Another Way to Kill Nord Stream 2

Europe faces a looming choice with serious geopolitical consequences. It can continue to receive its natural gas through Ukraine or bypass Ukraine altogether and receive its gas through Russia’s Nord Stream 2 pipeline.

Option one—preserving Ukraine’s gas transportation system—helps diversify fuel supplies and means that Europe’s gas supplies can be expanded if needed.

Option two means that Europe will become even more dependent on Russian gas. Russia will be able to block the supply of LNG from the United States. Eastern and a significant part of Central Europe will have no reliable gas source for at least five to seven years. Plus it signals that commercial interests trump the European Union’s values and principles.

What’s the likely outcome? Much depends on Ukraine. If Kyiv wants to prove that it is a far more reliable partner than Moscow, it must allow an international company to manage its gas transportation system. And it must do so by the end of the year.

Ukraine’s gas transportation system is a gem but it’s also messy and complicated. Operated by Ukrtransgaz, the company has huge baggage from the Soviet times, including livestock, farms, hotels, agricultural enterprises, and sausage producing and canning plants.

20180711 kharchenko wheat

Ukrtransgaz owns farms and a variety of assets unrelated to gas. This wheat field is located in Poltavska, Ukraine.

20180711 kharchenko tomatoes

Ukrtransgaz owns this greenhouse in Ivano-Frankivsk oblast and a variety of assets unrelated to gas. 

Ukrtransgaz is overstaffed with workers who are used to receiving salaries regardless of the quality of their work. Complicated relationships with the Ukrainian authorities from the smallest town to large cities also muddy the waters. Ukrtransgaz also lacks many Western business processes. It would be difficult to interest international energy companies in the sale of decrepit Soviet hotels and sausage production plants, even if Ukraine’s gas system is strong.

Three other factors have held back the process.

First, Russia’s Gazprom makes every effort to stop the process. As a party to the contract for the transit of gas through Ukraine, Gazprom will not permit the transfer of this contract to any third party. This makes it impossible to establish a new company.

Second, the ruling of the Stockholm Arbitration tribunal on the long-running dispute between Gazprom and Naftogaz complicates the process. Naftogaz asked the court to authorize the transfer of a transit contract to a third party. The judges have ruled that this is outside of their competence, so Naftogaz should settle the matter with Gazprom. Gazprom has refused. Thus, any transfer of a transit contract may lead to unforeseen legal consequences, and neither party will risk losing $4.5 billion.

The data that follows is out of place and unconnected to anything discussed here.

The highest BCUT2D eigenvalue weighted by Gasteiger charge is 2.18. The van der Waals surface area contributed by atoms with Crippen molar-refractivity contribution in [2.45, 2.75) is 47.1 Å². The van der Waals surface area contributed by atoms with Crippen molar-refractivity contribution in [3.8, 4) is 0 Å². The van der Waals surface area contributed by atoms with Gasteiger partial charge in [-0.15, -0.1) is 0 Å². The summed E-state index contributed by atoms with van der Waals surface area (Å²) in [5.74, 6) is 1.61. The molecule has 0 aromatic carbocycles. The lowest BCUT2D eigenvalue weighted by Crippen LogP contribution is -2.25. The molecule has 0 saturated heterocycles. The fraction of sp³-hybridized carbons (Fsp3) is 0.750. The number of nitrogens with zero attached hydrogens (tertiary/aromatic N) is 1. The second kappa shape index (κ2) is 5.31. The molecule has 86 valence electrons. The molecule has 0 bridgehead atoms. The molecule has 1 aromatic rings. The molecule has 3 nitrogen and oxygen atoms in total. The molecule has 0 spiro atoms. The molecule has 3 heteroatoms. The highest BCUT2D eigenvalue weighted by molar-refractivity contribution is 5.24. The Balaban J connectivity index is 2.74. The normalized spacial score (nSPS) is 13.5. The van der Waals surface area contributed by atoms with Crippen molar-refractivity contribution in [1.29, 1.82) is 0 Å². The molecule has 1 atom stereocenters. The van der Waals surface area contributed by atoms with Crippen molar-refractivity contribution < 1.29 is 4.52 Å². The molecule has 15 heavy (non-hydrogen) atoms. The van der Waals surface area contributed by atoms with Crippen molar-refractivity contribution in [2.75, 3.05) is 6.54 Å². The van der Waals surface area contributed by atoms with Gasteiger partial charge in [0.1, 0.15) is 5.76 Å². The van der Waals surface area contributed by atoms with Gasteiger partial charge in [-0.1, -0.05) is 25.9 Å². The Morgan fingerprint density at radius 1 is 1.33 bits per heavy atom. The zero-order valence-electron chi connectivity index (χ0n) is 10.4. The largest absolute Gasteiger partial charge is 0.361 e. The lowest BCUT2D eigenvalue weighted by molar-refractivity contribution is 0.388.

Third, vested interests in Ukraine’s parliament and government block the move. Even from house arrest in Vienna, infamous oligarch Dmyto Firtash retains influence over Ukrainian politics and actively lobbies for Gazprom’s interests. His agents of influence in the government and parliament prevent gas market reform and obstruct the formation of a consortium to manage the gas transport system. These people are actively promoting the message that “Nord Stream 2 will eventually die out” and Ukrainians need the gas transportation system as a cash cow. And they also try to drown out the topic in endless red-tape and government resolutions.

The next step is clear. Ukraine must select a potential partner for the gas transportation system. In cooperation and consultation with the European Commission and the United States, two potential partners at a minimum should be selected within the next three months. Representatives from the European Commission and the United States will take part in all subsequent actions. They will understand all the nuances, see the whole picture, and influence the decisions concerning the technical process of separation.

All of this should happen by the end of 2018. Technical, legal, and organizational forms of cooperation should be defined jointly by the gas transit management partners.

What’s the urgency? The current gas transit contract ends in 2019. Nord Stream 2 is already under construction. Time has run out. Solutions must be fast and efficient.

Who on the Ukrainian side is capable of solving such a task? The officials who should solve the issue, namely Deputy Prime Minister Volodymyr Kistion and Energy Minister Ihor Nasalik, aren’t up to the task. The only team in Ukraine that has proven its ability to deal with thorny issues on such a large-scale—it provided Ukraine with gas in 2014-15 and won the Stockholm arbitration litigation against Gazprom—is the management team of the state-run enterprise Naftogaz. But this team does not have the authority to act officially at the appropriate level.

So what’s the solution? The president, prime minister, and the Verkhovna Rada should delegate authority to the Naftogaz team.

Nothing less than the Europe’s energy security depends on the ability of the Ukrainian team to deliver. And Ukraine’s chance to preserve its gas transportation system depends entirely on whether it can transfer the management of this system properly.

Oleksandr Kharchenko is the director of the Energy Industry Research Center.

Image: An Ukrtransgaz gas compression station in Zakarpatska oblast, Ukraine. Credit: Ukrtransgaz